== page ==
Top 10 starting poker hands

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Mark | Poker Articles, Poker Top 10 Lists

Submitted by Franck, this article belongs to the Poker Top 10 lists series.

Franck wanted some links on my blog, and I asked him to write a piece on the top 10 starting poker hands in Texas Hold’em. Let me know what you think of his article.

Texas Holdem is the most popular poker game in the world. Each day, millions play this card game on the Internet. Holdem is a simple game but that doesn’t make it easy to master. If you find yourself tilting more times than you should, then you need to consider your playing strategy.

One thing that can help you improve your chances of winning at Texas Holdem is to understand what the best starting hands are. In this article, we’re going to consider the ten top hands.

Basic Texas Holdem strategy dictates that you play around 25% of the hands you’re dealt. Here are the top ten hands and the percentage of hands that are won by players who hold these powerful hole cards.

A, A: A pair of Aces is otherwise known as American Airlines, Pocket Rockets or Bullets


  • These win 85,1% of the time against a random hand
  • Aces occur 0.45% of the time.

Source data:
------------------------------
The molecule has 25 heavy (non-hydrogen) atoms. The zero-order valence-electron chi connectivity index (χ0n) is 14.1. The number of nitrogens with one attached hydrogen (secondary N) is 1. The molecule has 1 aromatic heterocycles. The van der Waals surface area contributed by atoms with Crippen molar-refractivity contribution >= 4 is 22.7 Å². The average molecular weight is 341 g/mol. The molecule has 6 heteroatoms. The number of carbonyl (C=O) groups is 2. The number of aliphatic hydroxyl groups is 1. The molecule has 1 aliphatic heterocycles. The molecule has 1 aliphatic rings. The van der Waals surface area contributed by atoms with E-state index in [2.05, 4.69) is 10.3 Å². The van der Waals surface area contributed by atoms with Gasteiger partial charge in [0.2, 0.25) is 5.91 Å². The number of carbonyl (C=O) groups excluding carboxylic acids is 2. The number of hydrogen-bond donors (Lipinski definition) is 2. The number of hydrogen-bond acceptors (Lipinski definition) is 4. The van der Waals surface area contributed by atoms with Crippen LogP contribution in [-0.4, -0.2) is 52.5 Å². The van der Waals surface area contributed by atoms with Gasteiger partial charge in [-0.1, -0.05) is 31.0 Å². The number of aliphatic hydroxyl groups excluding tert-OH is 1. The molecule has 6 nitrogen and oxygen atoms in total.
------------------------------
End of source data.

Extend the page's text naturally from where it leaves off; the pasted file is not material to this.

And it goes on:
• This is the best starting hand you can get.
  • Some play it aggressively from the start.
  • You’ll see a tie occasionally (0.49%)





K, K: A pair of King is otherwise known as Cowboy Wolford, Cowboys, King Kong, Kangaroos or Ace Magnets


  • These win 82,4% of the time against a random hand
  • You’ll also see this hand 0.45% of the time.
  • Although very strong, it wins about 2% less than aces.





Q, Q: A pair of Queens is otherwise known as Ladies, Jailhouse Rock, Siegfried and Roy, 4 tits, Flower girls, Hilton Sisters


  • These win 79,8% of the time against a random hand
  • Queens also happen 0.45% of the time.
  • These are strong hole cards.
  • However, they are susceptible to being beaten by suited hole cards.





J,  J: A pair of Jacks is otherwise known as Jay Birds, Hooks, One-eyed Jacks or Disabled Veterans


  • These win 77,5% of the time against a random hand
  • You’ll see this pair at the same rate as the other pairs—0.45%.
  • They can easily fall prey to any suited high combination.
  • Play these carefully.






10, 10/9,9/8,8/7,7: The medium pocket pairs


  • These win 74,8-66,2% of the time against a random hands
  • These pairs will come up as often as other pairs (0.45%).
  • Stay in the hand for as long as you can while risking little, they could be winners if betting is conservative.





A, K suited: Ace King suited is otherwise known as Walking back to Houston, Big slick in a suit, Big slick, Anna Kournikova or Santa Barbara


  • These win 66,9% of the time against a random hand
  • You’ll see these less often than pairs—0.30%.
  • However, these can be powerful with a good flop.
  • The ace gives you the best possible flush.
  • An A, K can often win on their own or they can pair up.





A, Q suited: Ace Queen suited is otherwise known as Little Slick, Doyle Brunson or Big Chick


  • These win 66,2% of the time against a random hand
  • These occur 0.3% of the time.
  • These are versatile—they can pair up or become a flush.
  • A straight is also possible.